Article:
Users of electronic smoking devices—e-cigarettes and vaporizers—may soon have to abide by the same rules as tobacco smokers after action by the Austin City Council on Thursday.
City Council unanimously directed the city manager to draft a code amendment that adds electronic smoking devices to the city’s prohibitions against the sale, delivery, and use of cigarettes and tobacco products, as well as clarify code definitions of “smoking” and “electronic smoking devices.”
Prohibitions on the use of electronic smoking devices, known as "vaping," are cloudy under the city code's current language. District 2 Council Member Delia Garza said the new code amendments would clarify whether the devices fall under the same restrictions as tobacco cigarettes.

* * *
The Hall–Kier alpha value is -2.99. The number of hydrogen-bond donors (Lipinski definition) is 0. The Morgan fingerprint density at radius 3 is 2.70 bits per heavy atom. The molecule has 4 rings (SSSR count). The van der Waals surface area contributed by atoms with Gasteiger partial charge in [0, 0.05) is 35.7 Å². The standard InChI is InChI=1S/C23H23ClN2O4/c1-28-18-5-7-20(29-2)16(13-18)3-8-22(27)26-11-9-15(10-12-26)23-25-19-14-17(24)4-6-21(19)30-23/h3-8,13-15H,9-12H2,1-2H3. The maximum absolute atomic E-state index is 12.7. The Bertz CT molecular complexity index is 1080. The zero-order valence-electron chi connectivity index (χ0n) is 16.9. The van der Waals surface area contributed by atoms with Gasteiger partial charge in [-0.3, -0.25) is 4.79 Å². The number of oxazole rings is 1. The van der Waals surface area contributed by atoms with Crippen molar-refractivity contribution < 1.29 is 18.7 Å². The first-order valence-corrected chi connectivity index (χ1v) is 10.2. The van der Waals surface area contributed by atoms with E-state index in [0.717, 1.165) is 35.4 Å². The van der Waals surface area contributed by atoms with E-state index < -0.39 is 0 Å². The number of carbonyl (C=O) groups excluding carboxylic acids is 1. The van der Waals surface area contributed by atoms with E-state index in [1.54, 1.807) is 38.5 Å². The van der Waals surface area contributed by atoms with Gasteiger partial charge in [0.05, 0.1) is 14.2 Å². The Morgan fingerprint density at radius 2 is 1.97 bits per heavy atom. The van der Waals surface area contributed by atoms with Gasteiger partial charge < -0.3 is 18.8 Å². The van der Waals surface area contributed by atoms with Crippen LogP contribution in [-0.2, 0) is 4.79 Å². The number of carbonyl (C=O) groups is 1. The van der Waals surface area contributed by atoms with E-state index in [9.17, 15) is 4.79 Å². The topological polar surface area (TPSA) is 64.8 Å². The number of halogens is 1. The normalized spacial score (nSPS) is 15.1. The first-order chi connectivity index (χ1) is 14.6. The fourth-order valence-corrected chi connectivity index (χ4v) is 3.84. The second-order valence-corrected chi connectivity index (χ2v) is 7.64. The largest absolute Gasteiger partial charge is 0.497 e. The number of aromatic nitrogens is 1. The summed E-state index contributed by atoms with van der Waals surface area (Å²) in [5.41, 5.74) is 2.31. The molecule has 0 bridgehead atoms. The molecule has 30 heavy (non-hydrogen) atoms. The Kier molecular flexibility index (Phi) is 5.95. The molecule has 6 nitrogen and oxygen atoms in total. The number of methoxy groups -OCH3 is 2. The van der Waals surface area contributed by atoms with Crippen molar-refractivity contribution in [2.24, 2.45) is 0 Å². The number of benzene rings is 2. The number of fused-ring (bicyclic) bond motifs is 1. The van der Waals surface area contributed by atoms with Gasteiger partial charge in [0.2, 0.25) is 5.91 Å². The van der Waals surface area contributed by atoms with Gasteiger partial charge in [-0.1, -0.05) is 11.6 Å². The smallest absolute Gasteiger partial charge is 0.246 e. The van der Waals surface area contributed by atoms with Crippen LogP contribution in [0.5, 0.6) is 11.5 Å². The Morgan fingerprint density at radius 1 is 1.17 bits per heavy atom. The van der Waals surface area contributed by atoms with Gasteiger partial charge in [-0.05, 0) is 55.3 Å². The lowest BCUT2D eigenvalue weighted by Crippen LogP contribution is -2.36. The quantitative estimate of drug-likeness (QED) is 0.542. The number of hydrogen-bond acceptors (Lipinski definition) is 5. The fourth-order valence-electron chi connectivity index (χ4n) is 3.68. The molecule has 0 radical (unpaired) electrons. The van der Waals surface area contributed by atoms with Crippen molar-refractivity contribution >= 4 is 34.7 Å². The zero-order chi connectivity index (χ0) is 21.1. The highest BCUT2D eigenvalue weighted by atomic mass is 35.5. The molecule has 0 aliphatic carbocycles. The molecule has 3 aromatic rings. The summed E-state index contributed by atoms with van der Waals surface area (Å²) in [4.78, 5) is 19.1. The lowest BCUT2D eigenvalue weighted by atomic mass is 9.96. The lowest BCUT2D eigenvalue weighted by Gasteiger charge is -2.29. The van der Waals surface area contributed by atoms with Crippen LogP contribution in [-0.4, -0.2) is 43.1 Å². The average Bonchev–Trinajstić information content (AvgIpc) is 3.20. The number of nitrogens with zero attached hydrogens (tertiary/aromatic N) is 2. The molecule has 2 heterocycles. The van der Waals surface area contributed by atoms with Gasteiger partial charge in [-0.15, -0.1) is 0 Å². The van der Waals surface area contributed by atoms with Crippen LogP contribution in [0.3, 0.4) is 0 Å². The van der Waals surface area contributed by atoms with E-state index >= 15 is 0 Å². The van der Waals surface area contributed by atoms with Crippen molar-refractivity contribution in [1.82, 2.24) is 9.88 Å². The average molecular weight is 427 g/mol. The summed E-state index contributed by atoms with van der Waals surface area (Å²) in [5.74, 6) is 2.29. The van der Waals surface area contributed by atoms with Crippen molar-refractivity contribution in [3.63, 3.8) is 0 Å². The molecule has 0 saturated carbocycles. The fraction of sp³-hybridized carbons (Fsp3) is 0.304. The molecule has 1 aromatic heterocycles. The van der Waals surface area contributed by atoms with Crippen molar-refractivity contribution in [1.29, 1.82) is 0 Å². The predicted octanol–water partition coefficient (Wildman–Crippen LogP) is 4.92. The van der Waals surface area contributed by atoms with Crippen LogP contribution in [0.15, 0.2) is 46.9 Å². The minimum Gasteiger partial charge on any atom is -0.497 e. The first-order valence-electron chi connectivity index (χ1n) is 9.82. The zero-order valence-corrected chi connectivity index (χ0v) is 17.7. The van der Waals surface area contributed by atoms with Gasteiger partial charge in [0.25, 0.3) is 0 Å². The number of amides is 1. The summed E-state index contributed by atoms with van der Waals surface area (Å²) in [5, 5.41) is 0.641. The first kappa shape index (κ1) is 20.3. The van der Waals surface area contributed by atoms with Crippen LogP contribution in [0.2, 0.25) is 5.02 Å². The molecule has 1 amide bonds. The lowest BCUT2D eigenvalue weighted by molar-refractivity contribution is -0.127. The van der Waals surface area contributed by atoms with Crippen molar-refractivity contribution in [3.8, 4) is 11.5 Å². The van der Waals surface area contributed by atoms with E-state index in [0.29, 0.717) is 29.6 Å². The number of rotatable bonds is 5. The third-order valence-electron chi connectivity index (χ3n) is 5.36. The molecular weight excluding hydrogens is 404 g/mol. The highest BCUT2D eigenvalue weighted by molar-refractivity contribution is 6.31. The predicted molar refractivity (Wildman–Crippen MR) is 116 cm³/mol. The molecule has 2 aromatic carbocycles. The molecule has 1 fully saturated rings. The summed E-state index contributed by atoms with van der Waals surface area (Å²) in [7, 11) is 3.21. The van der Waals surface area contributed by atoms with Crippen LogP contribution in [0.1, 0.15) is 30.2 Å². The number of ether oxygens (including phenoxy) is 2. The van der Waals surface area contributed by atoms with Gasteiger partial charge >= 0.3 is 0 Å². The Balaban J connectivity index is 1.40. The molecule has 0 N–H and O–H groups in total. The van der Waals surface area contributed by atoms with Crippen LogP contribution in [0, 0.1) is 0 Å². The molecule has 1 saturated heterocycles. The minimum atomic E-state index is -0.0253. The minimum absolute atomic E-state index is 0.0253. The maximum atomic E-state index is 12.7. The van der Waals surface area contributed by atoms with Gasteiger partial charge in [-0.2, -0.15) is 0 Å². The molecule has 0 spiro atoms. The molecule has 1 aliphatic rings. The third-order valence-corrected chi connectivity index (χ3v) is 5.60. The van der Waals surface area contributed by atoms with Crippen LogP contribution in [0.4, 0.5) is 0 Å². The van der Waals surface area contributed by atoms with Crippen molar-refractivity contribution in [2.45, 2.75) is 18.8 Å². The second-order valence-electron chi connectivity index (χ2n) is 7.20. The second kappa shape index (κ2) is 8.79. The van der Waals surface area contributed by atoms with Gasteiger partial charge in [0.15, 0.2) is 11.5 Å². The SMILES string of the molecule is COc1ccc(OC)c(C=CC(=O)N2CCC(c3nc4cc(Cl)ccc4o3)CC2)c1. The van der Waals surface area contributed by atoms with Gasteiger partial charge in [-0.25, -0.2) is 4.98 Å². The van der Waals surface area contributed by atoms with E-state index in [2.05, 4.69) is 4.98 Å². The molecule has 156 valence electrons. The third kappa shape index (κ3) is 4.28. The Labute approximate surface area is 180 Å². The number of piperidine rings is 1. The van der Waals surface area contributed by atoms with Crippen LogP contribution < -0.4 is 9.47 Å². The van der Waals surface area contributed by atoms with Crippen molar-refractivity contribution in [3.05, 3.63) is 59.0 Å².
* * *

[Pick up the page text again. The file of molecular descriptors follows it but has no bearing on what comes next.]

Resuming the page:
“Glad we were able to accomplish this to make (the restrictions) clear for our establishments,” Garza said.
The resolution alludes to reports from the U.S. Food and Drug Administration that warn against harmful health effects of using electronic smoking devices.
“Laboratory tests conducted by the (FDA) have shown that electronic cigarette vapors contain carcinogens, including nitrosamines and varying levels of nicotine,” the resolution states. “E-cigarette vapors were found to contain toxic chemicals such as diethylene glycol, a common ingredient in antifreeze.”
The city manager is required to bring the amendments back to council for final approval within the next three months. If approved, Austin will join cities such as Waco, New York City, Boston, Chicago and Los Angeles in placing electronic smoking devices under the same prohibitions as cigarettes.